Scientists have long documented the drastic decline of Hawaii’s only two endemic seabirds, the Newell’s shearwater and Hawaiian petrel.

From 1993 to 2013, the shearwater population plummeted 94 percent and the petrel population fell 78 percent. Now critically endangered, they are almost exclusively found on Kauai.

The two species hadn’t been found on Oahu since the late 1700s, just before Europeans arrived. But that may be changing.

This automated acoustic recording device on Mount Kaala in the Waianae Mountains detected Newell’s shearwaters.

Lindsay Young/Pacific Rim Conservation

In a study published Tuesday in the journal The Condor: Ornithological Applications, researchers with Pacific Rim Conservation detailed their discovery of Newell’s shearwaters on the leeward slopes of Mount Kaala in the Waianae Mountains and at Poamoho in the Koolau Mountains. They also detected Hawaiian petrels on the windward slope of Mount Kaala.

Led by Lindsay Young and Eric VanderWerf of Pacific Rim Conservation, based in Honolulu, the team first determined what habitat on Oahu might be suitable for these seabirds by looking at survey data from Kauai and Maui.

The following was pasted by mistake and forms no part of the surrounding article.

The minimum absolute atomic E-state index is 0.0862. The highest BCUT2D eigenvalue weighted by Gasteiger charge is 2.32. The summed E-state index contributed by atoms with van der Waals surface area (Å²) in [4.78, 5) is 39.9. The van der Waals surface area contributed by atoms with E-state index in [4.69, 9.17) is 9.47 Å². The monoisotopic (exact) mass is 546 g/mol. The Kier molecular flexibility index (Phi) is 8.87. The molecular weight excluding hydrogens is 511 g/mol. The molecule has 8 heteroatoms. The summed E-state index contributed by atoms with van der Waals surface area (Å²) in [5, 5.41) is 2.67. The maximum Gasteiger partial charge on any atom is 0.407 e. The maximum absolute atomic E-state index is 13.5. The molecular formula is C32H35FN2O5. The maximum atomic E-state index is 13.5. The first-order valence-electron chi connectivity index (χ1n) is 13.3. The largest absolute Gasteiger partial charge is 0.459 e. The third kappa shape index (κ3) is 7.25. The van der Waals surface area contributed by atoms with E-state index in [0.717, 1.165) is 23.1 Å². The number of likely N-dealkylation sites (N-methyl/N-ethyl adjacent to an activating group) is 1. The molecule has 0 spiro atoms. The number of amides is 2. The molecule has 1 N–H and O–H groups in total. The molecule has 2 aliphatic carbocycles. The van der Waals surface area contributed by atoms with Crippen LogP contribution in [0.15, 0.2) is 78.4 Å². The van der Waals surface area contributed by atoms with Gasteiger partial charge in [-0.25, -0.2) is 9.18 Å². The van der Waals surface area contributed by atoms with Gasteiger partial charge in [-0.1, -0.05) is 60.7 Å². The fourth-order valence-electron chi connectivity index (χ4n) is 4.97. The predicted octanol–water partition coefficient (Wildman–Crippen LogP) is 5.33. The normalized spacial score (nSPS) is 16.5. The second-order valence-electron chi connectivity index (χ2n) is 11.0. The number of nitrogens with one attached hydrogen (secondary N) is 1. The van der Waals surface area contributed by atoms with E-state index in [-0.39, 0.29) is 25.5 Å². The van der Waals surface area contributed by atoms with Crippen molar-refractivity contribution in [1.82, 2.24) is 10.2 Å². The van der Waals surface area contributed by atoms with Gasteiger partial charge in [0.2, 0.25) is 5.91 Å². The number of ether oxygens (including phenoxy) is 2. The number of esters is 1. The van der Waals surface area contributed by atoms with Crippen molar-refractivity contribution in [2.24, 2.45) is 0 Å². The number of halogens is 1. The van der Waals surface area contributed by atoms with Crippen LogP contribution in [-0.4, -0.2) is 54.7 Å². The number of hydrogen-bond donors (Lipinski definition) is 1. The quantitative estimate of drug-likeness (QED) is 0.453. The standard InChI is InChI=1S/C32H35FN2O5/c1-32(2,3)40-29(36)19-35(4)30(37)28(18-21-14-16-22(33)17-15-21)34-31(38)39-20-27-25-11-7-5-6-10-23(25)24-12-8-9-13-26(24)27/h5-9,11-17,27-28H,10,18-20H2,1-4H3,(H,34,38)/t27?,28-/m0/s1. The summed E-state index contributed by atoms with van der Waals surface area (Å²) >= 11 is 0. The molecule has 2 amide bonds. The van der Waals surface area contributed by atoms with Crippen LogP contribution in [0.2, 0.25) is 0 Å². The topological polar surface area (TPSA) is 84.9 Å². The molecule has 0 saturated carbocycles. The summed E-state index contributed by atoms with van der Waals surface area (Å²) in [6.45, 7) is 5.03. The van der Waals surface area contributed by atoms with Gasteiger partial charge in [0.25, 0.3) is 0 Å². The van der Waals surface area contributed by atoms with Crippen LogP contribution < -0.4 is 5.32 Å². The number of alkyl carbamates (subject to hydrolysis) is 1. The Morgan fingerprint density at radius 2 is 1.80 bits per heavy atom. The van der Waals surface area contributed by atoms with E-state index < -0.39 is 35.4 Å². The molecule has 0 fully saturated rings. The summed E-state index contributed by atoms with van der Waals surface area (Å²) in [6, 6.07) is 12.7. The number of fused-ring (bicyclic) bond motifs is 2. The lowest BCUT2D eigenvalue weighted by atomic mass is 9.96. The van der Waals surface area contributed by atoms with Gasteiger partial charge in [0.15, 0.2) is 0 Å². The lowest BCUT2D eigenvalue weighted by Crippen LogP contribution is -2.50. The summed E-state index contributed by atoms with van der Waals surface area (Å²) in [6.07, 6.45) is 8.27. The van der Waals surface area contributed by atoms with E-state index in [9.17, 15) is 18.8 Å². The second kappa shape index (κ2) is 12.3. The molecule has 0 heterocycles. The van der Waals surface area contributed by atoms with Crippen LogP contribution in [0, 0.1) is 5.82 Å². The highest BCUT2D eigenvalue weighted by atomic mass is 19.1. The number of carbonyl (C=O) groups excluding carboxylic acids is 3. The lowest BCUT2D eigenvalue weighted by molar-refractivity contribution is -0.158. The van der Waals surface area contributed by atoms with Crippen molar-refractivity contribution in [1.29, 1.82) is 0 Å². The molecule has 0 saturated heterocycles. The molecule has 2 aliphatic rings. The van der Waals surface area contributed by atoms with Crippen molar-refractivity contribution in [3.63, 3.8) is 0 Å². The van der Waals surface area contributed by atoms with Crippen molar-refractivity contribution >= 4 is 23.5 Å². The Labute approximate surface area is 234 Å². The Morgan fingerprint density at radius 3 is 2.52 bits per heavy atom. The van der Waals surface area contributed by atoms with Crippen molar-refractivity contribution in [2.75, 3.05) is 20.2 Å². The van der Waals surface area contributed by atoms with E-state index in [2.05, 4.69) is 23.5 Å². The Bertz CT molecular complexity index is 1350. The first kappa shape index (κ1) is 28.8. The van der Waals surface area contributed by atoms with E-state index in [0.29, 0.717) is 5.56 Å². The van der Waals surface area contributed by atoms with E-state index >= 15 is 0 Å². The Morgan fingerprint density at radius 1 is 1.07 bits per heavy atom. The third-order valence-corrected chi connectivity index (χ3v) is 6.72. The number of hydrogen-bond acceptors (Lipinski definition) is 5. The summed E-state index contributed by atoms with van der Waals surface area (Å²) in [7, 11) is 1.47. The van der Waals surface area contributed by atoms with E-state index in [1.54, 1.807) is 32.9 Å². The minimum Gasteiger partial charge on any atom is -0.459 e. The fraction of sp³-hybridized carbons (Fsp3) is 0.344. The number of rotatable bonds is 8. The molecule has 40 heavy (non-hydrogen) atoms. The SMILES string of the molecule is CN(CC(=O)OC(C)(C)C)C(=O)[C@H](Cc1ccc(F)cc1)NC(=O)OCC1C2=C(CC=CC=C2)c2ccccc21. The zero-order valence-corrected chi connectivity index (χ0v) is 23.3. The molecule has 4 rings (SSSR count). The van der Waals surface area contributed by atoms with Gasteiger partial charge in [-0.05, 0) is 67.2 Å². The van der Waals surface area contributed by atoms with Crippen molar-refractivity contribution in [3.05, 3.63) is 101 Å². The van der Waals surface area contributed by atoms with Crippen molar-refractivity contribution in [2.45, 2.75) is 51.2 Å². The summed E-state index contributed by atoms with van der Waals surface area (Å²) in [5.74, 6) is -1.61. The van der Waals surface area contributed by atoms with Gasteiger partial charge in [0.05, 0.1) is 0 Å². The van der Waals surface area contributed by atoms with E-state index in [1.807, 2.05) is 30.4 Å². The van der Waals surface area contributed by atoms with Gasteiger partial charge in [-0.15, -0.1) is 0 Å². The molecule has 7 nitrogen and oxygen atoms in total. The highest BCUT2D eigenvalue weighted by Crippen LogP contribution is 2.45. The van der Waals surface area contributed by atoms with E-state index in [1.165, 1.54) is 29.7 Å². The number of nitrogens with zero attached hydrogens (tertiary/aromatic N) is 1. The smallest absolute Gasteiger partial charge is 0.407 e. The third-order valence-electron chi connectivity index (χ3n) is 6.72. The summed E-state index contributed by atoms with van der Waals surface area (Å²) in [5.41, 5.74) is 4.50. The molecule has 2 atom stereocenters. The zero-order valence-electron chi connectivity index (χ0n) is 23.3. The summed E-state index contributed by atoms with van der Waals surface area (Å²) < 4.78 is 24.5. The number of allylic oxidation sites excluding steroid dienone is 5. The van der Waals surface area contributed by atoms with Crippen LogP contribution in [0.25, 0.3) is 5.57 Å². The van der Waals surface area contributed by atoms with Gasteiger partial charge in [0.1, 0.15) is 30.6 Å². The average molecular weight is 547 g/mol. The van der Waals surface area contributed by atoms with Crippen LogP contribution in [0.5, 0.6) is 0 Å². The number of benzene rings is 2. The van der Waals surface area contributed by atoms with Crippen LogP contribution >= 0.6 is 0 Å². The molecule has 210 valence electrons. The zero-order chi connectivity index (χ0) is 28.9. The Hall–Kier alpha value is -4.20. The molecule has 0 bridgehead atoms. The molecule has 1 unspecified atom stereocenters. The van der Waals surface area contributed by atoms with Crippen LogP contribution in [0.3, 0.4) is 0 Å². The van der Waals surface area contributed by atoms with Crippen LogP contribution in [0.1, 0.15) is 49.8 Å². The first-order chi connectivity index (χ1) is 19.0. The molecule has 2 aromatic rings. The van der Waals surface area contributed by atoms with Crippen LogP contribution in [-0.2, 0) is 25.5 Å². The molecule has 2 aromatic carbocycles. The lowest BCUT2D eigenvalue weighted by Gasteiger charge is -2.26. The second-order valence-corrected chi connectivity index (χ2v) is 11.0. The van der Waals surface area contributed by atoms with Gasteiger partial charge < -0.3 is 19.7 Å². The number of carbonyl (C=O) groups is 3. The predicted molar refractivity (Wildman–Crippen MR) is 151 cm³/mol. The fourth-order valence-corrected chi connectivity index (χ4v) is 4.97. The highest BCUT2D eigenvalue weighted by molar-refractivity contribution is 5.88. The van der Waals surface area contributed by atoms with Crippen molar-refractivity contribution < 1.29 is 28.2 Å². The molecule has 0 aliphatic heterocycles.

The team set up acoustic recording devices at 16 sites on Oahu in 2016 and 2017. Petrels, or ‘ua’u in Hawaiian, were heard at one site and shearwaters, or ‘a’o, at two sites.

A juvenile Newell’s shearwater on Kauai.

Lindsay Young/Pacific Rim Conservation

“We were doing a statewide survey for these species for the U.S. Fish and Wildlife Service as part of recovery action planning, but Oahu was not initially included as one of the sites to survey, since evidence suggested they weren’t there,” Young said.

“Since we’re Oahu-based, we thought we would at least put a few recording units out to see if there was anything,” she said. “And we were surprised, to say the least, that we not only had calls detected, but detected both species across two years.”

The scientists aren’t sure yet if the seabirds they detected are survivors from past populations that lived on Oahu or if they are young birds from other islands looking for new mates and breeding sites.

“Either way, it gives us hope that we will be able to use social attraction — that is, using calls and decoys — to attract them to nest on an island where they were once abundant,” Young said.

With the seabirds facing myriad threats, from hurricanes and lost habitat to artificial lights and invasive animals, the scientists said having a population of petrels and shearwaters on Oahu would provide insurance for the species’ survival.

Read the full study below.

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